Temperatures were below average, snowfall scarce in parts of Illinois in January | Agriculture

The Mattoon Fire Department is responding early Wednesday evening to a field fire along the Lincoln Prairie Grass Trail, west of Interstate 57.

CHAMPAIGN — Following the second warmest December on record, below-average temperatures in January were a shock to Illinoisans. The preliminary statewide average January temperature was 21.1 degrees, 5.6 degrees below the 1991–2020 average, according to Illinois State Climatologist Trent Ford at the University of Illinois’ Illinois State Water Survey.

January average temperatures ranged from the low teens in northern Illinois to the low 30s in southern Illinois, between 2 and 8 degrees below normal. Nighttime low temperatures frequently dipped below zero in central and northern Illinois, including lows of -22 degrees in Kane County and -20 degrees in Jo Daviess and Carroll counties.

Total January precipitation ranged from less than a tenth of an inch in central Illinois to over 5 inches in far southern Illinois. Most areas north of the Highway 13 corridor were 1 to 3 inches drier than normal, while the southern seven counties were 1 to 3 inches wetter than normal.

Snowfall totals going back to the start of October were between 5 and 15 inches below normal, with the highest deficits in northern and east-central Illinois.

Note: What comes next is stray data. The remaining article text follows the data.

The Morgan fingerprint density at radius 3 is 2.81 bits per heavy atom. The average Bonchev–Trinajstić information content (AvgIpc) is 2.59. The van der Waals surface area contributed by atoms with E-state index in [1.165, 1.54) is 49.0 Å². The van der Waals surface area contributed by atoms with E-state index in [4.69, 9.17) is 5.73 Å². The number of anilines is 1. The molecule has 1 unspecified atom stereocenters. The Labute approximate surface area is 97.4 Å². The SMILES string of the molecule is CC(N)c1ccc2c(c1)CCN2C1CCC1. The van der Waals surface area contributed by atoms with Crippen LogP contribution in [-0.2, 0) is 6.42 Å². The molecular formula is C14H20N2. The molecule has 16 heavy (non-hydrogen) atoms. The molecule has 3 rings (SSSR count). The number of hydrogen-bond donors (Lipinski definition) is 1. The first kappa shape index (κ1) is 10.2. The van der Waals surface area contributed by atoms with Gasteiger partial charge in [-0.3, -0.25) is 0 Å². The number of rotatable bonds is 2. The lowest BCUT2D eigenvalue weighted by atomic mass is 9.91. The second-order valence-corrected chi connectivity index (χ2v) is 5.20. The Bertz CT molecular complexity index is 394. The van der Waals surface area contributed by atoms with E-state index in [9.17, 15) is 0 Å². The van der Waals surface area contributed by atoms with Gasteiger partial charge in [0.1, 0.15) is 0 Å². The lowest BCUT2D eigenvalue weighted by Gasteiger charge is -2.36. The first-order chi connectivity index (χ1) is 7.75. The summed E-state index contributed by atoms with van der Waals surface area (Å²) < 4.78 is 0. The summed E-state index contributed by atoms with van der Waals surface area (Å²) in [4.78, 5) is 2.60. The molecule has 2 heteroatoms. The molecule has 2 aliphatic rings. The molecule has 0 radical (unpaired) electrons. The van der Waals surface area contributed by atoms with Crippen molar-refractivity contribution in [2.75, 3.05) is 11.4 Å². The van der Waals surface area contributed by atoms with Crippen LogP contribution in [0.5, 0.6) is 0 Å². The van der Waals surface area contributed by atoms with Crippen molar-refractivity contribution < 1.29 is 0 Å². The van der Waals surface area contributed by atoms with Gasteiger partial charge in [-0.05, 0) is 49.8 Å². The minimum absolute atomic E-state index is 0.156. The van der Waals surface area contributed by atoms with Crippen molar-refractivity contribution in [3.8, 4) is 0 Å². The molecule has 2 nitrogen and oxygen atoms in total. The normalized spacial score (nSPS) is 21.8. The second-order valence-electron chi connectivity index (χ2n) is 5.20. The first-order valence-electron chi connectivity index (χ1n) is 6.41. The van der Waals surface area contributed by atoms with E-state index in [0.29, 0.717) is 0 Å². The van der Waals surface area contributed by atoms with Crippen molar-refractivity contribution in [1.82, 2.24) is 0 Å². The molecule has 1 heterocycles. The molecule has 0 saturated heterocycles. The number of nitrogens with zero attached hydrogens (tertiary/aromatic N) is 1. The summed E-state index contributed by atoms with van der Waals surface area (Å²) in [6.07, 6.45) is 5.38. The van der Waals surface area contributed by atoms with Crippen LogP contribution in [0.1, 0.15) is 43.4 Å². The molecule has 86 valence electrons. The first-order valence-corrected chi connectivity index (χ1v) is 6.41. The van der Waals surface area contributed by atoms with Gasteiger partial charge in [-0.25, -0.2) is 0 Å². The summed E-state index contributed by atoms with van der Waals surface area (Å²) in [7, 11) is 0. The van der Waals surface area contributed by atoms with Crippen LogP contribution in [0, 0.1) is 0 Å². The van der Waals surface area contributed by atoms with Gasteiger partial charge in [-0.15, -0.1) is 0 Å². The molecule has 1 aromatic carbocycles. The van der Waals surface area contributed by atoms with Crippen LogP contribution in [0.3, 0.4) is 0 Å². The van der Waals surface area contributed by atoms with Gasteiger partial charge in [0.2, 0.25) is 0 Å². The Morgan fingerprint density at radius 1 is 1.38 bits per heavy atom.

January snowfall totals ranged from over 10 inches in parts of northern Illinois to less than half an inch in central and southern Illinois. Totals for the month were near to above normal in far western Illinois and the Chicagoland area, but were 1 to 8 inches below normal in central Illinois.

With the liquid water content of snow and rainfall taken together, the preliminary statewide average total January precipitation was 1.17 inches, 1.14 inches below the 1991–2020 average.

The most recent February outlooks from the Climate Prediction Center show elevated odds of wetter than normal conditions statewide, with slightly higher odds of warmer than normal weather in southern Illinois.

The three-month outlooks for February, March, and April together show a similar pattern of warmer and wetter than normal conditions to wrap up winter and begin climatological spring. These outlooks are still guided by La Niña conditions, but other indicators point to a wetter three-month period than the last few months.

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